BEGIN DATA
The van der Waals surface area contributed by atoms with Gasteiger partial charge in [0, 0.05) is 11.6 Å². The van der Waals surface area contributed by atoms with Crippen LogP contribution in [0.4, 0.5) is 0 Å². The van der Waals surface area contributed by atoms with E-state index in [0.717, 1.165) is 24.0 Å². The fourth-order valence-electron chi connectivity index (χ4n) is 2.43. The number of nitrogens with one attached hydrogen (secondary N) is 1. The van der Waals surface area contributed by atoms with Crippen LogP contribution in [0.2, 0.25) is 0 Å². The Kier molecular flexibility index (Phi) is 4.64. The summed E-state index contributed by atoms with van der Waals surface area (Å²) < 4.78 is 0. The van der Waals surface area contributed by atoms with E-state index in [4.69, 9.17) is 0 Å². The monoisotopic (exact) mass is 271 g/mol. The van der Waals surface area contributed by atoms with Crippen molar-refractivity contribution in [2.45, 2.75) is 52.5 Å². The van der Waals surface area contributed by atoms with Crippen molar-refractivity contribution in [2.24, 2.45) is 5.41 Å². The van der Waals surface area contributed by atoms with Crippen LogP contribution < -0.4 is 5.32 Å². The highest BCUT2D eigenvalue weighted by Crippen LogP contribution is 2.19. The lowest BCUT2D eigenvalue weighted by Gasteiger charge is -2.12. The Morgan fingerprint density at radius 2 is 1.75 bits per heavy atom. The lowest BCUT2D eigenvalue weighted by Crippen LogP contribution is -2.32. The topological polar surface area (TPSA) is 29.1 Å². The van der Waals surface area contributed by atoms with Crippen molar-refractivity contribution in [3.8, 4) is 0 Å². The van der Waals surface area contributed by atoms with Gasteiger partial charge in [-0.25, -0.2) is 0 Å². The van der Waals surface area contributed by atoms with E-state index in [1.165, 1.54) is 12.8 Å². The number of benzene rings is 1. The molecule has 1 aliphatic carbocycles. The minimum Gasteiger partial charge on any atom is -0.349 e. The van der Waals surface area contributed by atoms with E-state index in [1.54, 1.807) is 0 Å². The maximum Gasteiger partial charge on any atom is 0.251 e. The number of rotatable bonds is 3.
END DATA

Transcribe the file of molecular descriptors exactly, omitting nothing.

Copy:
The van der Waals surface area contributed by atoms with Gasteiger partial charge in [0, 0.05) is 11.6 Å². The van der Waals surface area contributed by atoms with Crippen LogP contribution in [0.4, 0.5) is 0 Å². The van der Waals surface area contributed by atoms with E-state index in [0.717, 1.165) is 24.0 Å². The fourth-order valence-electron chi connectivity index (χ4n) is 2.43. The number of nitrogens with one attached hydrogen (secondary N) is 1. The van der Waals surface area contributed by atoms with Crippen LogP contribution in [0.2, 0.25) is 0 Å². The Kier molecular flexibility index (Phi) is 4.64. The summed E-state index contributed by atoms with van der Waals surface area (Å²) < 4.78 is 0. The van der Waals surface area contributed by atoms with E-state index in [4.69, 9.17) is 0 Å². The monoisotopic (exact) mass is 271 g/mol. The van der Waals surface area contributed by atoms with Crippen molar-refractivity contribution in [2.45, 2.75) is 52.5 Å². The van der Waals surface area contributed by atoms with Crippen molar-refractivity contribution in [2.24, 2.45) is 5.41 Å². The van der Waals surface area contributed by atoms with Crippen LogP contribution < -0.4 is 5.32 Å². The highest BCUT2D eigenvalue weighted by Crippen LogP contribution is 2.19. The lowest BCUT2D eigenvalue weighted by Gasteiger charge is -2.12. The Morgan fingerprint density at radius 2 is 1.75 bits per heavy atom. The lowest BCUT2D eigenvalue weighted by Crippen LogP contribution is -2.32. The topological polar surface area (TPSA) is 29.1 Å². The van der Waals surface area contributed by atoms with Crippen molar-refractivity contribution in [3.8, 4) is 0 Å². The van der Waals surface area contributed by atoms with Gasteiger partial charge in [-0.25, -0.2) is 0 Å². The van der Waals surface area contributed by atoms with E-state index in [1.165, 1.54) is 12.8 Å². The number of benzene rings is 1. The molecule has 1 aliphatic carbocycles. The minimum Gasteiger partial charge on any atom is -0.349 e. The van der Waals surface area contributed by atoms with E-state index in [1.54, 1.807) is 0 Å². The maximum Gasteiger partial charge on any atom is 0.251 e. The number of rotatable bonds is 3.